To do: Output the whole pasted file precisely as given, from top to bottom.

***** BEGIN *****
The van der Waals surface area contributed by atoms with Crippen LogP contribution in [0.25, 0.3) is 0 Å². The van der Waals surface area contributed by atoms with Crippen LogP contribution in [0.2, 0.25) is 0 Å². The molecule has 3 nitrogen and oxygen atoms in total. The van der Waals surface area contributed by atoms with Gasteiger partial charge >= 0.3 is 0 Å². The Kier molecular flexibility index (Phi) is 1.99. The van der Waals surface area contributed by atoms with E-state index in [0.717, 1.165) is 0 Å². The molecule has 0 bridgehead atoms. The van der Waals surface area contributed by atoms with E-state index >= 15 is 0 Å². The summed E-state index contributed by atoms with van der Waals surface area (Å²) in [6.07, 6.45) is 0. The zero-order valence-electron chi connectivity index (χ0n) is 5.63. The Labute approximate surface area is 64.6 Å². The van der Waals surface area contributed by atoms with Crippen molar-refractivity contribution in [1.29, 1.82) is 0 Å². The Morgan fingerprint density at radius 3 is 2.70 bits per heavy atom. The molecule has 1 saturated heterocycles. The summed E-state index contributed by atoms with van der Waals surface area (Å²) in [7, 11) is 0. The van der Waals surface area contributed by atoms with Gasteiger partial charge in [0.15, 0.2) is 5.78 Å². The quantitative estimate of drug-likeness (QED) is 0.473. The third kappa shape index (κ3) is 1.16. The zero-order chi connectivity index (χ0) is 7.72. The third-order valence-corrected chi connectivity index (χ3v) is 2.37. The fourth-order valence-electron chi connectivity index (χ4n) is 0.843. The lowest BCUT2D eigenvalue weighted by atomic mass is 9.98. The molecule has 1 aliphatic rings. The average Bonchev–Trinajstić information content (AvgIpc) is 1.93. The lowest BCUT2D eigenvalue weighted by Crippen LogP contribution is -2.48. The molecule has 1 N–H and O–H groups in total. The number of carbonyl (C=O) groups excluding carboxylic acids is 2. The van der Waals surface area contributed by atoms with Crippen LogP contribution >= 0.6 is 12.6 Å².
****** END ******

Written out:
The van der Waals surface area contributed by atoms with Crippen LogP contribution in [0.25, 0.3) is 0 Å². The van der Waals surface area contributed by atoms with Crippen LogP contribution in [0.2, 0.25) is 0 Å². The molecule has 3 nitrogen and oxygen atoms in total. The van der Waals surface area contributed by atoms with Gasteiger partial charge >= 0.3 is 0 Å². The Kier molecular flexibility index (Phi) is 1.99. The van der Waals surface area contributed by atoms with E-state index in [0.717, 1.165) is 0 Å². The molecule has 0 bridgehead atoms. The van der Waals surface area contributed by atoms with E-state index >= 15 is 0 Å². The summed E-state index contributed by atoms with van der Waals surface area (Å²) in [6.07, 6.45) is 0. The zero-order valence-electron chi connectivity index (χ0n) is 5.63. The Labute approximate surface area is 64.6 Å². The van der Waals surface area contributed by atoms with Crippen molar-refractivity contribution in [1.29, 1.82) is 0 Å². The Morgan fingerprint density at radius 3 is 2.70 bits per heavy atom. The molecule has 1 saturated heterocycles. The summed E-state index contributed by atoms with van der Waals surface area (Å²) in [7, 11) is 0. The van der Waals surface area contributed by atoms with Gasteiger partial charge in [0.15, 0.2) is 5.78 Å². The quantitative estimate of drug-likeness (QED) is 0.473. The third kappa shape index (κ3) is 1.16. The zero-order chi connectivity index (χ0) is 7.72. The third-order valence-corrected chi connectivity index (χ3v) is 2.37. The fourth-order valence-electron chi connectivity index (χ4n) is 0.843. The lowest BCUT2D eigenvalue weighted by atomic mass is 9.98. The molecule has 1 aliphatic rings. The average Bonchev–Trinajstić information content (AvgIpc) is 1.93. The lowest BCUT2D eigenvalue weighted by Crippen LogP contribution is -2.48. The molecule has 1 N–H and O–H groups in total. The number of carbonyl (C=O) groups excluding carboxylic acids is 2. The van der Waals surface area contributed by atoms with Crippen LogP contribution >= 0.6 is 12.6 Å².